5 Things Parents Want Teachers to Know, But May Be Hesitant to Tell Them
As a parent and a teacher, I feel especially blessed to have a clear perspective on the importance of this relationship forged at the beginning of each school year. Both parent and teacher are truly passionate about that one common link that binds them together – the child.
Today, I am sharing 5 things parents want teachers to know. In next week’s post, I will follow up with 5 things teachers want parents to know. If you happen to be a parent, teacher, or both, I pray the thoughts expressed here resonate with you. I believe how we embark on this adventure each August sets the tone for the year, for us and for our children.
1. I willingly place my most precious possession into your care each day. Please don’t take it lightly. Have you seen the news lately? It’s enough to rattle even the bravest parent right to the core. Every day I drop her off at the front of the school, watch her walk in, and say a silent, urgent prayer for protection. As hard as I try to think positive thoughts, sometimes my mind wonders what terrible things could happen today while we’re apart. I think of myself as the mamma lioness going out to gather food for the day, intent on bringing back a good meal this evening. Will you stand guard over the cubs, taking care of them in my absence as you would your own? We are all part of the same pride, and I would do the same for you.
2. You will spend more time with him today than I will. By the time I get home from work today, I will have about 3 hours to spend with him before bedtime. As much as I hate to admit it, you will have more influence on him as an adult role model than I will. This makes me feel empty and sometimes helpless, but I accept it. Our weekends are precious to us! That’s our family time, and we live it to the fullest. If you give homework on the weekends, it may not get completed. Sorry in advance.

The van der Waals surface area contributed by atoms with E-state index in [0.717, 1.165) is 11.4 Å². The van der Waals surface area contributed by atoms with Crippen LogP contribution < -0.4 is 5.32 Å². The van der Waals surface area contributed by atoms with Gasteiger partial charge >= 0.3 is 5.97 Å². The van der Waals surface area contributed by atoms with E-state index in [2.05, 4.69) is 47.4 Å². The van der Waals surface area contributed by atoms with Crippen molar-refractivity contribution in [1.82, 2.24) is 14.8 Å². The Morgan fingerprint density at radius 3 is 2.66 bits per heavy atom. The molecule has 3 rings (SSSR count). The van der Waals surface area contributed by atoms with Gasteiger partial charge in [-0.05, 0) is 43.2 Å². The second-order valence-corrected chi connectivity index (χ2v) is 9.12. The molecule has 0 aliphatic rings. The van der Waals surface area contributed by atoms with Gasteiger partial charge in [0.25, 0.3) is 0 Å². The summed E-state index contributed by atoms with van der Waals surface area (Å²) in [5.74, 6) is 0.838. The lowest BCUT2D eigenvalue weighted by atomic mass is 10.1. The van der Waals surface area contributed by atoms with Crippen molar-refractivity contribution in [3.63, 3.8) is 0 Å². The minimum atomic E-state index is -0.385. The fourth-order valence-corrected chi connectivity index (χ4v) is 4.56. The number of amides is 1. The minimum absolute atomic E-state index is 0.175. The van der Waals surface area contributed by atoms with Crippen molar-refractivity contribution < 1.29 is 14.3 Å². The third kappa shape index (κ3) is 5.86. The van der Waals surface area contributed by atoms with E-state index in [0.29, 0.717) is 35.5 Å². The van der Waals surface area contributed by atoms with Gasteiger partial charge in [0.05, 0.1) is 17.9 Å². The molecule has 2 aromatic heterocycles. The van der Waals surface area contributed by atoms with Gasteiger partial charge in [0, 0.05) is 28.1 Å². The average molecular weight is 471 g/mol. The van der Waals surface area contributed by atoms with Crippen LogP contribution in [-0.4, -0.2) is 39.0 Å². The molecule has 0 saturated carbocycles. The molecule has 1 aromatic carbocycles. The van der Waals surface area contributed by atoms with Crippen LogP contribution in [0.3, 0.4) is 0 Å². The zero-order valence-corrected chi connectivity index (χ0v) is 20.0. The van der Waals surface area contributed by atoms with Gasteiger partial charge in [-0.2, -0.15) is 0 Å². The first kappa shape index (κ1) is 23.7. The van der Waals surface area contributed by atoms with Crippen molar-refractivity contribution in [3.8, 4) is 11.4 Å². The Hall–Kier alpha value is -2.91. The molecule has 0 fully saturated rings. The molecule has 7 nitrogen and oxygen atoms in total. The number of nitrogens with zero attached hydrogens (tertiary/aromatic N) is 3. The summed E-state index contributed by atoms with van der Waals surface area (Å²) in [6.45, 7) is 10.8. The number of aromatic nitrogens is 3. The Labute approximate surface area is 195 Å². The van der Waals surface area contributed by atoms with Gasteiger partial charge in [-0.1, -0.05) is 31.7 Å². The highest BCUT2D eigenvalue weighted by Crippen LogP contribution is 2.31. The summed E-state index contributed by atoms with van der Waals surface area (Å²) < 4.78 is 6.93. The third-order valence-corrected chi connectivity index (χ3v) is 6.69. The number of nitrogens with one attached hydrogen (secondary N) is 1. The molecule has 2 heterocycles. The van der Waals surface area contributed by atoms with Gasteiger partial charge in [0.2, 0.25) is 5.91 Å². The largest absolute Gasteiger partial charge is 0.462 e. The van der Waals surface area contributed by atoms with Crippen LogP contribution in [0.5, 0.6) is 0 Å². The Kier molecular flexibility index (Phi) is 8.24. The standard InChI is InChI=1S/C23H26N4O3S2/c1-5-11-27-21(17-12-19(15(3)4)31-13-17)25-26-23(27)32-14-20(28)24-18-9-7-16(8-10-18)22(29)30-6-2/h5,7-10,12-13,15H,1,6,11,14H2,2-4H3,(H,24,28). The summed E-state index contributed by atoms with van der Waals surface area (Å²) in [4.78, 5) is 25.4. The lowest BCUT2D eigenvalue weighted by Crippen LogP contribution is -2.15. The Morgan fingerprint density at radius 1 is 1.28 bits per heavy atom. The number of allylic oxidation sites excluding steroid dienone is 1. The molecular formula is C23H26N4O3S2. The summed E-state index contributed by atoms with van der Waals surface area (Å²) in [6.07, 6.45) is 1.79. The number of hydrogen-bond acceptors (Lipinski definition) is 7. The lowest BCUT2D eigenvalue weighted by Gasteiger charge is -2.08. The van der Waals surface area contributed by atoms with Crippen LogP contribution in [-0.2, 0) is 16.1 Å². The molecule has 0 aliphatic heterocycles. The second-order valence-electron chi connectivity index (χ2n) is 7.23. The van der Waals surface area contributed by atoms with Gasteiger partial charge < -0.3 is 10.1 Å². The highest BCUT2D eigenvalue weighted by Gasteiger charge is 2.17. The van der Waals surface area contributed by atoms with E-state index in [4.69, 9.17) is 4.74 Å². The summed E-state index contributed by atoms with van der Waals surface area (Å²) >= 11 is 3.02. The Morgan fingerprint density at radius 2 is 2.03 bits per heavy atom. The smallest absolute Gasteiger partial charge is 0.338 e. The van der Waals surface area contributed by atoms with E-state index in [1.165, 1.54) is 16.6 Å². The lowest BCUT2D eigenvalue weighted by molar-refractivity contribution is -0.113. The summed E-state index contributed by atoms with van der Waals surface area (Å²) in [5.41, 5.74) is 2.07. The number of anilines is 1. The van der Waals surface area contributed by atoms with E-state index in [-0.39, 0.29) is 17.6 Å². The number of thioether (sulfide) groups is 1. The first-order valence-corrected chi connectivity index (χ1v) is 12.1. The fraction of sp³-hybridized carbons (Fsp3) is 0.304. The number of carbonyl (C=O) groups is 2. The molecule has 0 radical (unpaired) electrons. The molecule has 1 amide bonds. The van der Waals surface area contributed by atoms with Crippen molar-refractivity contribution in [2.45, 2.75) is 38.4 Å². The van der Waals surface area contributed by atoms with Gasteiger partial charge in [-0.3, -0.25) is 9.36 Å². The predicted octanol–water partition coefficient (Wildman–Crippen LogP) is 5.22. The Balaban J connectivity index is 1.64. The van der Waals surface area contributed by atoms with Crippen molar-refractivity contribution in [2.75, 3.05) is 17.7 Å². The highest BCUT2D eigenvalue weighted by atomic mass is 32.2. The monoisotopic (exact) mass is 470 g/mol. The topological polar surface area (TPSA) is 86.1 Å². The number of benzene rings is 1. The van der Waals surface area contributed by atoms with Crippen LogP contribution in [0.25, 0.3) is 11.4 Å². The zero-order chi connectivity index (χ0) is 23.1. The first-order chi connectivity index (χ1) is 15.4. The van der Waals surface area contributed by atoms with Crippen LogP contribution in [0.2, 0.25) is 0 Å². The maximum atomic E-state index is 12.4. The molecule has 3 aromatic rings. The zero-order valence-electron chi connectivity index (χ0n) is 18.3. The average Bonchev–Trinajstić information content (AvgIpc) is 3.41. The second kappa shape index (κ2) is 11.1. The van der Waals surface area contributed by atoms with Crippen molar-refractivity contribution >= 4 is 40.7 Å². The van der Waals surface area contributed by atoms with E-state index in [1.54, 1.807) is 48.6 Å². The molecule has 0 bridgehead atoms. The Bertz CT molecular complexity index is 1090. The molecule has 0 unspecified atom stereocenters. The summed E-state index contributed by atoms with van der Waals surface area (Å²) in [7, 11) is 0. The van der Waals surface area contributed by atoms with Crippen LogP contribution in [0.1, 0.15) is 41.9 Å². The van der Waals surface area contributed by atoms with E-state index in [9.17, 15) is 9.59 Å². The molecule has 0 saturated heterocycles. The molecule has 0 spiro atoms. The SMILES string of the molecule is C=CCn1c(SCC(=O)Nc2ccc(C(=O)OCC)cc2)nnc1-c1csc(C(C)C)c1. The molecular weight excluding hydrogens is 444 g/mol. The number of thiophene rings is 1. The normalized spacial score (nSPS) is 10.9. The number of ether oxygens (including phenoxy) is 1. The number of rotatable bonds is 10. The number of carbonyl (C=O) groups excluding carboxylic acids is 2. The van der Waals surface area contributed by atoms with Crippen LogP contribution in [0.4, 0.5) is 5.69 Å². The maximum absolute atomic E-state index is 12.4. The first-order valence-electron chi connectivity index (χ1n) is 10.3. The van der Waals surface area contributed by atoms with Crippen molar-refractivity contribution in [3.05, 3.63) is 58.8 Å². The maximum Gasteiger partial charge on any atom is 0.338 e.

3. Your relationship with her will help shape who she is 20 years from now. Make it count. Think back to your time as a student. Which teachers do you remember fondly, and which not so much? As a parent, I can do ten positive things for my child and make one negative comment. But guess which thing she will remember? I honestly don’t know why. Maybe it’s that innocent vulnerability or impressionable faith in adults. Whatever the reason, please keep this at the forefront of your mind when communicating with her. She trusts you. And if you make a mistake, because we all do, for heaven’s sake, apologize! Kids don’t hold grudges.
4. He is not like the others, and that’s a good thing. His quirkiness will catch you off guard some days. In fact, it might be downright aggravating, especially if it interrupts your lesson. But try to see how his behaviors will translate into adulthood. I mean, who wants to be a grown-up who fits into a mold, anyway? His uniqueness sets him apart and makes him remarkable. Can you find ways to use those moments as learning opportunities for him and the other students? It is then you will see the best of him and what he can do. Thank you for being flexible.
5. See her. Some days she feels unnoticed, under-appreciated, unloved. Some days she wants to act out because she thinks the misbehaving kids get more attention. Though this breaks my heart, it’s a part of life and growing up. She deserves to be acknowledged. All kids do, and I understand how hard that will be for you this year. The sheer number of youngsters you see in a given day would make my head spin! But I know you’ll find a way. God will give you the strength to do it. After all, making kids feel special is every teacher’s super-power. Yes, that’s probably the most important of all – see her. Though she may never say it in words, she'll thank you for it.
Have a great year. I'll be praying for you.